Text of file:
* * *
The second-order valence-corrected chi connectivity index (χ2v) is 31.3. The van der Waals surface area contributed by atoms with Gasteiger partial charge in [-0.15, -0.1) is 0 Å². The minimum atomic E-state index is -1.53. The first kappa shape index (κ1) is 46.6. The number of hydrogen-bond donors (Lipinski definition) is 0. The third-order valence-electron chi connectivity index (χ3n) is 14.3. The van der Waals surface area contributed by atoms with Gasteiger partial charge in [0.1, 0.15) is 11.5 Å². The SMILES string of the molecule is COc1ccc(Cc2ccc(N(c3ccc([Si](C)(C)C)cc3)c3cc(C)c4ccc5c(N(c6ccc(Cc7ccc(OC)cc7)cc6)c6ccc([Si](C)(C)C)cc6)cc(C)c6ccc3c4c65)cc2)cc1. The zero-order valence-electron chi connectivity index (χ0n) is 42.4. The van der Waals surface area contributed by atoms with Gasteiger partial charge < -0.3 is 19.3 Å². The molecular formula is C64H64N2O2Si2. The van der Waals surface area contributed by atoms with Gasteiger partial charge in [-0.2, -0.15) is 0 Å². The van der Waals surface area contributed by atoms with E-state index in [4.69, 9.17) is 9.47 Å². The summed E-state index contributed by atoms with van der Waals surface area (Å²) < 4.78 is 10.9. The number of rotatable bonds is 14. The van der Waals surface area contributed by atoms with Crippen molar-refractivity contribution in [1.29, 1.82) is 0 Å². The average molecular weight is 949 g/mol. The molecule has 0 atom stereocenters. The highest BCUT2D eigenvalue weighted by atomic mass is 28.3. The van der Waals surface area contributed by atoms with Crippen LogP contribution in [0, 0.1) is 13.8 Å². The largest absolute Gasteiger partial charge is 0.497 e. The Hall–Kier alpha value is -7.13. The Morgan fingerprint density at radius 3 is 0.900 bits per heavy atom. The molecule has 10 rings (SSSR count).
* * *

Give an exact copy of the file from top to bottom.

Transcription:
The second-order valence-corrected chi connectivity index (χ2v) is 31.3. The van der Waals surface area contributed by atoms with Gasteiger partial charge in [-0.15, -0.1) is 0 Å². The minimum atomic E-state index is -1.53. The first kappa shape index (κ1) is 46.6. The number of hydrogen-bond donors (Lipinski definition) is 0. The third-order valence-electron chi connectivity index (χ3n) is 14.3. The van der Waals surface area contributed by atoms with Gasteiger partial charge in [0.1, 0.15) is 11.5 Å². The SMILES string of the molecule is COc1ccc(Cc2ccc(N(c3ccc([Si](C)(C)C)cc3)c3cc(C)c4ccc5c(N(c6ccc(Cc7ccc(OC)cc7)cc6)c6ccc([Si](C)(C)C)cc6)cc(C)c6ccc3c4c65)cc2)cc1. The zero-order valence-electron chi connectivity index (χ0n) is 42.4. The van der Waals surface area contributed by atoms with Gasteiger partial charge < -0.3 is 19.3 Å². The molecular formula is C64H64N2O2Si2. The van der Waals surface area contributed by atoms with Gasteiger partial charge in [-0.2, -0.15) is 0 Å². The van der Waals surface area contributed by atoms with E-state index in [4.69, 9.17) is 9.47 Å². The summed E-state index contributed by atoms with van der Waals surface area (Å²) < 4.78 is 10.9. The number of rotatable bonds is 14. The van der Waals surface area contributed by atoms with Crippen molar-refractivity contribution in [1.29, 1.82) is 0 Å². The average molecular weight is 949 g/mol. The molecule has 0 atom stereocenters. The highest BCUT2D eigenvalue weighted by atomic mass is 28.3. The van der Waals surface area contributed by atoms with Crippen LogP contribution in [0, 0.1) is 13.8 Å². The largest absolute Gasteiger partial charge is 0.497 e. The Hall–Kier alpha value is -7.13. The Morgan fingerprint density at radius 3 is 0.900 bits per heavy atom. The molecule has 10 rings (SSSR count).